Despite his reluctance, Siringo was also involved in the infamous Coeur d'Alene miners' strikes, the Haymarket anarchist trial, and the trial of Western Federation of Miners Secretary "Big Bill" Haywood, who had been charged with the murder of a former Idaho governor.
By most accounts, Siringo was brave, loyal, tough and exceeedingly honest. Despite his disdain for the tactics of the radicals of the labour movement, when Haywood was found not guilty, Siringo helped protect the labour organizer and his lawyer, Clarence Darrow, from a lynch mob. Although reputed to be a crack shot, he liked to boast that he made most of his arrests without resorting to violence.
Perhaps taking his cue from Allen Pinkerton himself, Siringo decided to write up his adventures as a detective. He left the Pinkertons in 1907, and began writing another book. Originally titled Pinkerton's Cowboy Detective, the agency held up publication for nearly two years, objecting to the use of their name and pointing out that it violated the confidentiality agreement that Siringo himself had signed when he first joined them. Siringo ultimately deleted the name "Pinkerton" from the title and throughout the book, and re-named all the characters. He eventually wrote two books, both purportedly relating his many adventures, A Cowboy Detective, and Further Adventures of a Cowboy Detective -- both were published in 1912.
Still smarting from the lawsuit, which would go on for years and became the focus of his life, Siringo wrote and tried to clandestinely publish another book, Two Evil Isms: Pinkertonism and Anarchism in 1915, but once again the Pinkertons stopped the printing of the book. But this time they also tried to extraditie Siringo from his Sante Fe ranch to Chicago to face charges of criminal libel. Fortunately, the New Mexico governor refused the extradition request, and the matter was dropped. In 1916 Siringo became a New Mexico Ranger and saw active service against cattle rustlers in the southeastern part of the state for a couple of years.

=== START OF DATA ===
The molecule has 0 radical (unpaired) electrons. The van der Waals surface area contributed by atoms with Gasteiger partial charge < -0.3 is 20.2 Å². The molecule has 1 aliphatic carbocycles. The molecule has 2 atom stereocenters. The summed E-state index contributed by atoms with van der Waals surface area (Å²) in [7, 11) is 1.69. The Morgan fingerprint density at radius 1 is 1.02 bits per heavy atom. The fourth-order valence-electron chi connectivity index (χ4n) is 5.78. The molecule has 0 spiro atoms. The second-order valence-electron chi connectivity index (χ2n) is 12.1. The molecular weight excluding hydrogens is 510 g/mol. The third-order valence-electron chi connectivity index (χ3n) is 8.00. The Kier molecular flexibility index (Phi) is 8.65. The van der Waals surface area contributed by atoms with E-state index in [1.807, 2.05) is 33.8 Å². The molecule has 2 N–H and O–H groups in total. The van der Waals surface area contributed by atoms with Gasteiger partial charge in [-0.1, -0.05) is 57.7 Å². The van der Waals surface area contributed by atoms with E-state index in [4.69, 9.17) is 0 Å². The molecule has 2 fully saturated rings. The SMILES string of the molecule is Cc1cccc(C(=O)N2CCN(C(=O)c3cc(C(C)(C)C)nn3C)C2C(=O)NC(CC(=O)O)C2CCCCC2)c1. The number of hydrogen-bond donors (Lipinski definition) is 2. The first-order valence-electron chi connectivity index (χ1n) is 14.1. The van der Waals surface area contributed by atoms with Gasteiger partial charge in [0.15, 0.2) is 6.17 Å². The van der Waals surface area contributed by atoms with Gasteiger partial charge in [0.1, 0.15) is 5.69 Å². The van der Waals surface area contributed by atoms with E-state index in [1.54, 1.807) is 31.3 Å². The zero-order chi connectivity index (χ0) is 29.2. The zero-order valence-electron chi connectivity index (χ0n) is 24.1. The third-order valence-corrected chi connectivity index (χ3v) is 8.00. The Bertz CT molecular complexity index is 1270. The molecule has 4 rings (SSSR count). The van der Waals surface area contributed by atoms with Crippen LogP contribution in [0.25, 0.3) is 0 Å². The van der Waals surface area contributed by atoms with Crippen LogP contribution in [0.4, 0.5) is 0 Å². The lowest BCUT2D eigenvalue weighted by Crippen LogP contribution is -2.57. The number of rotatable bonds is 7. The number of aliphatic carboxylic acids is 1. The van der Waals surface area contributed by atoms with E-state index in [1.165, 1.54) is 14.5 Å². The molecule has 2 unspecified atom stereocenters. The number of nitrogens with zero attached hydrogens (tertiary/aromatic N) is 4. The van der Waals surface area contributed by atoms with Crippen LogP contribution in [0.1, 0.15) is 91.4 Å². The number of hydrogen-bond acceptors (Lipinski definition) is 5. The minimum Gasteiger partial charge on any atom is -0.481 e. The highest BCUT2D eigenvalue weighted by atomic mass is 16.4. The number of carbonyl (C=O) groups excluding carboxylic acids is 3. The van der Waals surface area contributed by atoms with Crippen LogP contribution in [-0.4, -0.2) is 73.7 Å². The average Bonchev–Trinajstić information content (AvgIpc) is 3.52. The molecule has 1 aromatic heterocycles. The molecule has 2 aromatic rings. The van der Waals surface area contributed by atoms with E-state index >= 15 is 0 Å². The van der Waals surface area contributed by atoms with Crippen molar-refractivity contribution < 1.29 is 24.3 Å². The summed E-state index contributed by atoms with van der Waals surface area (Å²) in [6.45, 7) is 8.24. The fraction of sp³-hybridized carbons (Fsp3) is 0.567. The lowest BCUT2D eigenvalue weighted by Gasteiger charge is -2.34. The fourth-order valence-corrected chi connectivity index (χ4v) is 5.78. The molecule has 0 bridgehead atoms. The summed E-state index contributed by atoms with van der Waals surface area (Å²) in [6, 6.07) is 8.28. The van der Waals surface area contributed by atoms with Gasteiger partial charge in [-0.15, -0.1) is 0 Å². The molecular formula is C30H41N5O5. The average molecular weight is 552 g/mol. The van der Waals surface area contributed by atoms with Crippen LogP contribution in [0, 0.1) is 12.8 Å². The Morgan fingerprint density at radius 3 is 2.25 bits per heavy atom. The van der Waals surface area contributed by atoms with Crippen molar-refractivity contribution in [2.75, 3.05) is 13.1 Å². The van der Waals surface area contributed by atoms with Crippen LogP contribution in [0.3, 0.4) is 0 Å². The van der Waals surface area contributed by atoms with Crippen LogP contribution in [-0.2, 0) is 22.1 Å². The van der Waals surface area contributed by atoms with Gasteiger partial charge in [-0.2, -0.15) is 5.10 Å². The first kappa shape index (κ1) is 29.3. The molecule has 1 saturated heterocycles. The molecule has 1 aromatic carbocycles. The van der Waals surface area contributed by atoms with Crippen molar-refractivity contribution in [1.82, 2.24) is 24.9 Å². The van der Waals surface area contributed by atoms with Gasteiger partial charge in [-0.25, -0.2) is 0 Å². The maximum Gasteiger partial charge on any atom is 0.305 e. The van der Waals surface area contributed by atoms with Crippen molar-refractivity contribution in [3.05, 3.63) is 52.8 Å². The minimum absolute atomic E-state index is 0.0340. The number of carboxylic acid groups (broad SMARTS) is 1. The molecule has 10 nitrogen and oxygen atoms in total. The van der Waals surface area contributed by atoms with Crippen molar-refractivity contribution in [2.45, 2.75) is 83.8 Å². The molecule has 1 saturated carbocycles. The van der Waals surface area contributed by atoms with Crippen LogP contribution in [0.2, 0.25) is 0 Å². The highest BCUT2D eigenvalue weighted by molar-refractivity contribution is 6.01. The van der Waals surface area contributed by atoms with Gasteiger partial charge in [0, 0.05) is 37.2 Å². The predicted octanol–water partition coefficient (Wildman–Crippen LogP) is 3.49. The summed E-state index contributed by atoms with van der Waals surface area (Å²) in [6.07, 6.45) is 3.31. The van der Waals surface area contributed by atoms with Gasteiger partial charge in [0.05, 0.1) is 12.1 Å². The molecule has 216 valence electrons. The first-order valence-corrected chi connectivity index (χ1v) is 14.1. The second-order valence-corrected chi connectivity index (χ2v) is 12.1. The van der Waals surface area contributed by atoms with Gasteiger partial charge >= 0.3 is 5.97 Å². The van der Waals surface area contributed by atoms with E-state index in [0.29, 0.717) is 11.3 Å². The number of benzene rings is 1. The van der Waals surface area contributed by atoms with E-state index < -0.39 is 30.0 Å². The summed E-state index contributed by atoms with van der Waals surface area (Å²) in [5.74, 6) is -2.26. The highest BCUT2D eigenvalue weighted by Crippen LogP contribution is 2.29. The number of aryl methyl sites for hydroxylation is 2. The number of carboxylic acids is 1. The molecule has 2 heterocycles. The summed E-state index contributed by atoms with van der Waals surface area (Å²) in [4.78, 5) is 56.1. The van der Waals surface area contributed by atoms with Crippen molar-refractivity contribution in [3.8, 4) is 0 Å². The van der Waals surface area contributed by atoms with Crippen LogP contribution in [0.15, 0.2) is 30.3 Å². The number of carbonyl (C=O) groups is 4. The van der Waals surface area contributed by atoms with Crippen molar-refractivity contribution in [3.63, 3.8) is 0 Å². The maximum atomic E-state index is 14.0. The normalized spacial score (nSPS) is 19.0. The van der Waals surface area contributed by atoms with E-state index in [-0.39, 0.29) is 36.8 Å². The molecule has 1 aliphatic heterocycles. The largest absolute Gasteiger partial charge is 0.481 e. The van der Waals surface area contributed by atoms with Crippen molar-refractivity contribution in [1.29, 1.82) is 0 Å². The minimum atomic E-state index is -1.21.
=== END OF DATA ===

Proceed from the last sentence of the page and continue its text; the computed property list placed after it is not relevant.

But times were tough, and with both his ranch and his health failing, he moved to Los Angeles, and became something of a celebrity, hobnobbing with assorted politicians, writers and movie stars, and possibly even appearing in a couple of silent westerns. In 1927 Riata and Spurs, a composite of his first two autobiographies was released, but once again the Pinkertons halted publication, again threatening a lawsuit. The book was eventually reissued later that year with a revised subtitle, and whittled down many of Siringo's detective experiences, padding out the book with plenty of fictionalized and often irrelevant material on outlaws.
Still, Siringo's recollections of his life as both a cowboy and a detective helped romanticize the myth of the West and of the American cowboy, as well as that of the private detective. He died in Altadena, California, on October 18, 1928.
Unfortunately, Siringo seems to be largely forgotten now. Then again, judging by a couple of less-than-successful attempts to dramatize his life, perhaps it's just as well.
-- Bill Ward
Revised and expanded from original 1949 book